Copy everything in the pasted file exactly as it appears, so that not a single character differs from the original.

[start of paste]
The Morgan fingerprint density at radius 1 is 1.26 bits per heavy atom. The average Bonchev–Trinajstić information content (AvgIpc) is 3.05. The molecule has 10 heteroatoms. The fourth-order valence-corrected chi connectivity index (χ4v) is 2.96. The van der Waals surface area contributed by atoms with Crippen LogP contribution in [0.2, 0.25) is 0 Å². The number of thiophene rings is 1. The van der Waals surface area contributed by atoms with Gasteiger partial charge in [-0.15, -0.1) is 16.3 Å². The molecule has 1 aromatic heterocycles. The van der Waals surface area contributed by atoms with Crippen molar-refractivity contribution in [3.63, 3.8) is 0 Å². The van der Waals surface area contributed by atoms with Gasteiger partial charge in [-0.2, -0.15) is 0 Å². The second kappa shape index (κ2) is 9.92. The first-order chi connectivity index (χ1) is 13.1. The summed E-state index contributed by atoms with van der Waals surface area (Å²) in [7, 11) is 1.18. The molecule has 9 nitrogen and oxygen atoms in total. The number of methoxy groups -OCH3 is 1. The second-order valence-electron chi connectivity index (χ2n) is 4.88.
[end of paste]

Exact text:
The Morgan fingerprint density at radius 1 is 1.26 bits per heavy atom. The average Bonchev–Trinajstić information content (AvgIpc) is 3.05. The molecule has 10 heteroatoms. The fourth-order valence-corrected chi connectivity index (χ4v) is 2.96. The van der Waals surface area contributed by atoms with Crippen LogP contribution in [0.2, 0.25) is 0 Å². The number of thiophene rings is 1. The van der Waals surface area contributed by atoms with Gasteiger partial charge in [-0.15, -0.1) is 16.3 Å². The molecule has 1 aromatic heterocycles. The van der Waals surface area contributed by atoms with Crippen molar-refractivity contribution in [3.63, 3.8) is 0 Å². The van der Waals surface area contributed by atoms with Gasteiger partial charge in [-0.2, -0.15) is 0 Å². The second kappa shape index (κ2) is 9.92. The first-order chi connectivity index (χ1) is 13.1. The summed E-state index contributed by atoms with van der Waals surface area (Å²) in [7, 11) is 1.18. The molecule has 9 nitrogen and oxygen atoms in total. The number of methoxy groups -OCH3 is 1. The second-order valence-electron chi connectivity index (χ2n) is 4.88.